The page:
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More to Life

More to Life


More to Life

Devotions for Life

Boundaries, Self-Control, and the Desire for Revenge

Matthew 5:38–42: “You have heard that it was said, ‘Eye for eye, and
tooth for tooth.’ But I tell you, do not resist an evil person. If
anyone slaps you on the right cheek, turn to them the other cheek also.
And if anyone wants to sue you and take your shirt, hand over your coat
as well. If anyone forces you to go one mile, go with them two miles.
Give to the one who asks you, and do not turn away from the one who
wants to borrow from you.”

Many of us have known people who, after years of being passive and
compliant, suddenly stop acting like a victim. This reactive phase
of boundary creation is a first step to get a person out of the
powerless, victimized place in which they may have been forced by
physical or sexual abuse, or by emotional blackmail or manipulation.
We are happy that they are no longer victims. But when is enough
reacting enough?

Reaction phases are not the same as maturity; they are necessary but
not sufficient for the establishment of boundaries. Even though in
finding our boundaries, we might find ourselves reacting. Eventually,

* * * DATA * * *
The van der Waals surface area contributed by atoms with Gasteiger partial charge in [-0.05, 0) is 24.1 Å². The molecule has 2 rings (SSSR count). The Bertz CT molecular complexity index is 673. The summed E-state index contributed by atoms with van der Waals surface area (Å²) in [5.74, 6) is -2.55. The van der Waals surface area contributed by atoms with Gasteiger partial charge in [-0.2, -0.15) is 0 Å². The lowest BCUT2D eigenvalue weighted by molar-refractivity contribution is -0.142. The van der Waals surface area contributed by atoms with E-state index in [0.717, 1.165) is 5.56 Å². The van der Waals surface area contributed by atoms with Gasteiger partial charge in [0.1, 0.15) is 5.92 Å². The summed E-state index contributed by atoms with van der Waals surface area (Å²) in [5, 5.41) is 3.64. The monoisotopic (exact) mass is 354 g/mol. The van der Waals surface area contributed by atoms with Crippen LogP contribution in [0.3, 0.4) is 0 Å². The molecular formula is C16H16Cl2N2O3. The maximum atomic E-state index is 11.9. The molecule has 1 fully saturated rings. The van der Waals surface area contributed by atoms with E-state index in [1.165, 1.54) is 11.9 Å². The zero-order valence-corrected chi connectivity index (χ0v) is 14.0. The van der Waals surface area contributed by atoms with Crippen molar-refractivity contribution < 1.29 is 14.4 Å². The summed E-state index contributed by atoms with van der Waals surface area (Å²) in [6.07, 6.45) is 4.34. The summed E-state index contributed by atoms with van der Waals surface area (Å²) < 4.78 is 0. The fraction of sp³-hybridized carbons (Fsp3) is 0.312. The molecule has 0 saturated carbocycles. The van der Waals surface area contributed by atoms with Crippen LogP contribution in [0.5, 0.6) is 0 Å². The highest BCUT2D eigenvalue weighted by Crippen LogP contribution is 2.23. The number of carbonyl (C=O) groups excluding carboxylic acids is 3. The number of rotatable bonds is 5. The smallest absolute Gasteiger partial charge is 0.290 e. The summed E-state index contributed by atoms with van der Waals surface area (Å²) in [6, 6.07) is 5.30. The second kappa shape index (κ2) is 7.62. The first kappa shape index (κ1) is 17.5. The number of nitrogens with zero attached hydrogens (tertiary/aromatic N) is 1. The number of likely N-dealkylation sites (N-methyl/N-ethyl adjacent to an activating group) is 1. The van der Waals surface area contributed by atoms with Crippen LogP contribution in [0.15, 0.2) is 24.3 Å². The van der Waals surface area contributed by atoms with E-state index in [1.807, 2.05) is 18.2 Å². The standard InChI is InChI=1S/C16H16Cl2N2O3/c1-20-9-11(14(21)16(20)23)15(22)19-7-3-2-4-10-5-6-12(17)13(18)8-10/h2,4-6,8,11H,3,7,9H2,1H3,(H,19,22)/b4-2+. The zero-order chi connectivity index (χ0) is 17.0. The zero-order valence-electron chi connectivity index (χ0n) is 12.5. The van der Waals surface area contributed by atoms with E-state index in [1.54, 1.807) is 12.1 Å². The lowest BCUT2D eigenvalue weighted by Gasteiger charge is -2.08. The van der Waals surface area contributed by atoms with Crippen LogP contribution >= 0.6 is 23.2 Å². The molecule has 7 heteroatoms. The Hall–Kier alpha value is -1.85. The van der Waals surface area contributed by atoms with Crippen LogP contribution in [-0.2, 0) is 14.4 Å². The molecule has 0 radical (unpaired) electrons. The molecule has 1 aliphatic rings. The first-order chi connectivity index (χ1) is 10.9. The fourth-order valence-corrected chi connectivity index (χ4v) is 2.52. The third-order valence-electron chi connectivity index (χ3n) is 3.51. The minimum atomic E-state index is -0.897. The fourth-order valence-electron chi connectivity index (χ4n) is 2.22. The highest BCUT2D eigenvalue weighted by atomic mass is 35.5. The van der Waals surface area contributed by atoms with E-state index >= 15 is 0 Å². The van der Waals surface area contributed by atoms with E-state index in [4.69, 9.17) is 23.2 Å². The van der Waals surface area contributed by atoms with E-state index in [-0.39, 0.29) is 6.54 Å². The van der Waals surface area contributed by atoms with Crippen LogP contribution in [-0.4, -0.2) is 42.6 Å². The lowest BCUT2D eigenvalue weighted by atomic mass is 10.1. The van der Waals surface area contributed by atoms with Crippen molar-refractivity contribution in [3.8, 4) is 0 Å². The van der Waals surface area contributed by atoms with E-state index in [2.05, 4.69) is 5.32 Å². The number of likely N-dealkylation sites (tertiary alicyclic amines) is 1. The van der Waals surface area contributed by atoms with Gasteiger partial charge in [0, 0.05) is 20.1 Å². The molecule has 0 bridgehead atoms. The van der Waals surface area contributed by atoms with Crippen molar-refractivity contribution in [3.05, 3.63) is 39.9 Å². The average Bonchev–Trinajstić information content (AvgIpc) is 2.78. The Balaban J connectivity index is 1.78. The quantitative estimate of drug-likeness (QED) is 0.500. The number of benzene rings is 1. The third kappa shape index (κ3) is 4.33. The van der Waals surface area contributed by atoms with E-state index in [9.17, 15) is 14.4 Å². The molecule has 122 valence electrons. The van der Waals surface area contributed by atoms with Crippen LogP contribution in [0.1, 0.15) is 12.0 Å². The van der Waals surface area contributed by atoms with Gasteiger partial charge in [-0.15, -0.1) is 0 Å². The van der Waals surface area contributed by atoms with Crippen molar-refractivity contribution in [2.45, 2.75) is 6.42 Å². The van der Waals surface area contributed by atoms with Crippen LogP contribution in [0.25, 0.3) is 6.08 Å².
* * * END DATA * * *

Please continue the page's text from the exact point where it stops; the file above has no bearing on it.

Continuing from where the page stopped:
we establish connections as respectful equals. This is the beginning
of establishing proactive, instead of reactive, boundaries.

In Matthew 5:38–39, Jesus compared reactive persons to those who are
freely and proactively setting their own boundaries. Through his
teaching, we see that power is not something we demand or deserve;
it is something we express. How does withholding a counterstrike after
we’ve been harmed show our power? The ultimate expression of power is
love. Proactive people are able to love their neighbors as themselves
(see Mark 12:31) and respect others (see 1 Peter 2:17). They are able
to die to self (see 1 Peter 2:24) and not repay evil for evil
(see Romans 12:17). They have gotten past the reactive stance of
the law — “eye for eye, and tooth for tooth” — and are able to
love rather than react.

When we truly have the power of self-control, another person’s evil
does not mean that we “have to” get revenge. We are free to do
something more redemptive and more constructive. In that way, we have
power to turn bad situations into good ones and not be dragged down
into the mire of bad behavior.

This devotional is drawn from Beyond Boundaries, by Dr. John Townsend.

Strengthening Ourselves in the Lord, Part 1

David was greatly distressed because the men were talking of stoning him;
each one was bitter in spirit because of his sons and daughters.
But David found strength in the LORD his God. ~ I Samuel 30:6

READING: I Samuel 30

In most church plants, there come crisis moments similar to this episode
in David’s life when he juggled deep personal distress and the mutinous
wrath of followers who wanted to stone him. Setbacks – sometimes
staggering setbacks – are a fact of life in church planting. These
crisis times test our mettle as leaders.

What saved the day for David and his followers is that David acted like a
godly leader instead of getting swept up in the momentary angst.
Although David was every bit as distressed as his men, he turned to